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Analyzing Ole Miss’ NCAA Tournament bracket draw

If the Rebels beat No. 9 Oklahoma they’ll (probably) face No. 1 Virginia.

Josh McCoy/Ole Miss Athletics | Illustration by Jeff Gray

Ole Miss is officially an NCAA Tournament participant for the first time since 2015. After finishing with 20 wins in Kermit Davis’ first season, the Rebels were handed an eight seed in the South bracket.

After weeks of bracketology and prognostications, we can finally turn our attention to the Rebels’ path through the bracket, which begins with a first-round matchup against nine-seed Oklahoma and, should Ole Miss live to tell the tale, runs through No. 1 seed Virginia in the second round.

The Rebels tip against Oklahoma Friday at 11:40 a.m. CT in Columbia, S.C., which means you should plan to have a lunch date with crippling anxiety. If Ole Miss wins, their next game would be on Sunday, just in case you were looking for ways to ruin any stress-free plans for the weekend.

How does Ole Miss match up with its first and potential second-round opponents? What are the odds of advancing? Let’s take a look.

First round: No. 9 Oklahoma

The Sooners, fresh off a seventh place finish in the Big 12 regular season and a gross first-round loss to West Virginia in their conference tournament, check in at 38th in KenPom’s efficiency ratings and 37th in the NCAA’s NET rankings (Ole Miss is 44th and 36th, respectively).

Oklahoma’s most notable wins this year include Florida (10-seed), Wofford (7), and Kansas (4). Like Ole Miss, they have no losses that set message board servers on fire, but they do claim a pair of losses to West Virginia, which finished last in the Big 12 with a record of 14-20 and were ranked 95th in KenPom.

Oklahoma also dropped a couple of games (including a 30-point loss at home) to Baylor, a team Ole Miss beat, 78-70, back in November. The Sooners are three spots above Baylor in KenPom.

Though Baylor and Oklahoma have similar efficiency ratings, they do not play the same style of basketball. The Sooners are more of a defensive-oriented team, ranking 23rd in KenPom’s defensive efficiency category and 73rd in offensive efficiency. That’s the reverse of Ole Miss, which ranks 33rd in offensive efficiency and 68th in defensive efficiency.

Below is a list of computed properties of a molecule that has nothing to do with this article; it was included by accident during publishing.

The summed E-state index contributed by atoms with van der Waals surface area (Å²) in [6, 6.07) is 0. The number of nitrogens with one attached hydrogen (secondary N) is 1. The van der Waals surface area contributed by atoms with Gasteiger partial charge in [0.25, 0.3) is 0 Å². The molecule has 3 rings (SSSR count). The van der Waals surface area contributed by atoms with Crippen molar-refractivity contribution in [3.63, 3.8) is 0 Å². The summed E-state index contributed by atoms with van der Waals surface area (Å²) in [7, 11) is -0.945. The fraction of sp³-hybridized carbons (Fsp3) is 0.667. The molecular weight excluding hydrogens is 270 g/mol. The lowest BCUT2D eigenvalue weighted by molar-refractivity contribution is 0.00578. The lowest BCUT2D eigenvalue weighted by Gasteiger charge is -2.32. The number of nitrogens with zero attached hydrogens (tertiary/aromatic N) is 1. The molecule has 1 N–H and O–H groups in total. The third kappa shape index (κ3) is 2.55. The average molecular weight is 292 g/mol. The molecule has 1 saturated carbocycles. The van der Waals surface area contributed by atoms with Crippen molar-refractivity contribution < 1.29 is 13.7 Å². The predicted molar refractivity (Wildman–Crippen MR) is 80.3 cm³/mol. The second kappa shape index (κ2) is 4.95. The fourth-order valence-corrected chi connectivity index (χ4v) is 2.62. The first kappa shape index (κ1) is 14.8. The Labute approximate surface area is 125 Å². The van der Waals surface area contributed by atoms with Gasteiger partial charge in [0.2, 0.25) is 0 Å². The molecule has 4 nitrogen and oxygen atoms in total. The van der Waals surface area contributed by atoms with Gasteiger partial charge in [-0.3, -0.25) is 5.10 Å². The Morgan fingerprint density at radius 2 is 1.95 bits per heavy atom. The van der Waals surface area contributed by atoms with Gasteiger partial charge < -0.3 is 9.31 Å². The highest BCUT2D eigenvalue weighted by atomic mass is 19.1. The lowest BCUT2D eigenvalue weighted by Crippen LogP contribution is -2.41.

Statistically, the best SEC comparison to Oklahoma is Florida, which finished 60th in offensive efficiency and 14th on the defensive side of that stat. The Rebels lost an agonizing overtime game to the Gators at the end of January.

One area that should be a relief to Ole Miss fans is that Oklahoma ranks 175th in the NCAA in rebound margin. Ole Miss is 107th, so while it’s not a big advantage for the Rebels, it’s possible we won’t spend the whole game screaming REBOUND at players who can’t hear us on our televisions.

Because Oklahoma isn’t a destroyer of worlds on the glass and doesn’t have overwhelming offensive firepower, I think it’s a pretty good matchup for Ole Miss. Teams with size (AHEM, Alabama) or who are efficient on offense give Ole Miss fits, as those teams can cause the Rebels to go through long periods without being able to get defensive stops, which is not a great way to win games.

Ole Miss has been successful and competitive against teams in the same KenPom neighborhood, so there’s no reason to think we won’t see something similar on Friday (KISS OF DEATH). Whether they do enough to win remains to be seen, but I can assure you what’s left of your Friday afternoon after the game will see zero productivity.

Potential second round: No. 1 Virginia

In short, these guys are monsters. They’re the top-ranked team in KenPom (second in offensive efficiency and fifth in defensive efficiency) and of their three losses, two were to Duke (by a total of 12 points), who has some dude named Zion Williamson on its team.

Based on gamblin’ metrics and such, if Ole Miss got to the second round and Virginia did not Virginia their first-round game*, the Rebels would be around a 12 to 14-point underdog, which puts a number on the size of the hill to climb.

*If you missed that news, Virginia was the first one-seed to lose to a 16-seed in the history of the NCAA Tournament, which seemed like a stat that would absolutely feature Ole Miss one day.

HOWEVER, because bouts of irrational optimism are a symptom of being an Ole Miss fan, Virginia does play at the slowest pace in the country (353rd in KenPom). That means fewer possessions for everyone, but it also means that if the Cavaliers have an off-night shooting and Ole Miss makes the most of its limited possessions, we have a recipe for what happened to Virginia in last year’s NCAA Tournament.

Of course, last year’s Virginia team was ranked 30th in offensive efficiency, so maybe an off-night won’t even matter. Imagine people throwing rocks at advancing tanks.

I do think the athleticism of Ole Miss’ guards would bother Virginia, but the degree of bothering wouldn’t be enough to overcome Virginia’s advantages everywhere else. It’s possible Ole Miss could combine that athleticism with an effort to speed up the game and make Virginia uncomfortable with the pace of play, but the Rebels are 129th in adjusted tempo, which means that isn’t exactly in their comfort zone either.

Potential second round, because it’s possible!: No. 16 Gardner-Webb

I do not (DO NOT) want to play Gardner-Webb. The Sports Gods already have them listed next to LaSalle in the “Lower Seeds that Prevented Ole Miss from Going to the Sweet 16 after Winning a First-Round Game” category.